A large Egyptian sandstone relief
Lot 75
A large Egyptian sandstone relief
Sold for £48,000 (US$ 80,679) inc. premium
Auction Details
Lot Details
A large Egyptian sandstone relief
Ptolemaic, circa 332-30 B.C.
Carved in raised relief with two full length goddesses, each holding a lily sceptre in the left hand and an anhk hanging down in the right, with the left leg advanced, wearing close fitting tunics with broad collars, with their left breast delineated and slightly swollen stomachs, the figure on the right, probably the goddess Hatmehyt, wearing a tripartite wig with a fish-tail extension at the back, the figure on the left wearing a high crown, part missing, the remains of another figure in front also holding an ankh, with some red and black pigment remaining, 28 x 29in (71 x 74cm), repaired with some restoration, mounted

Footnotes

  • Provenance:
    Property of a lady, acquired at Christie's in 2001.

    Published:
    Christie's South Kensington, Antiquities, Wednesday 7 November, lot 420.

    Literature:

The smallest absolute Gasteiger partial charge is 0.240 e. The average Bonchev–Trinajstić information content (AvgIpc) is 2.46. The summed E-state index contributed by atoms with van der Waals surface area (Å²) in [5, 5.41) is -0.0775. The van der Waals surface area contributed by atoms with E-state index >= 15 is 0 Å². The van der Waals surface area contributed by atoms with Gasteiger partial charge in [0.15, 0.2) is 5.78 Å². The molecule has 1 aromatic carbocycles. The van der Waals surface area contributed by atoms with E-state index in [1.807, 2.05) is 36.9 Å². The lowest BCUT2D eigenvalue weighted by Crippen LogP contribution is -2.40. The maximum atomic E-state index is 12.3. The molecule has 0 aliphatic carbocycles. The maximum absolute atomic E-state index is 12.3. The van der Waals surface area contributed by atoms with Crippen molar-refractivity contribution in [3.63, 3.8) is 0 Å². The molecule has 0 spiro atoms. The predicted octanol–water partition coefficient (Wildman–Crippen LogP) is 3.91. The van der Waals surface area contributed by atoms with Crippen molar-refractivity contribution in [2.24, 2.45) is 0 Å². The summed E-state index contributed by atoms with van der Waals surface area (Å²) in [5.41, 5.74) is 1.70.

For a small similarly styled Ptolemaic plaque of a goddess in the British Museum, cf. S.Walker & P.Higgs, Cleopatra of Egypt; from History to Myth, (British Museum, London, 2001), p.68, fig.46. It is probable that the goddess on the right of this panel is Hatmehyt, the fish-goddess from Mendes in the Delta region. Images of this fish-goddess are quite rare and in later times her position as the pre-eminent deity of the region was usurped by Banebdjedet, the ram-goddess. Her name can be literally translated as "she who is in front of the fishes" or "Foremost of the fish". She was sometimes depicted as a fish (either a dolphin or a lepidotus fish) or a woman with a "Fish" emblem on her head, as in this example.
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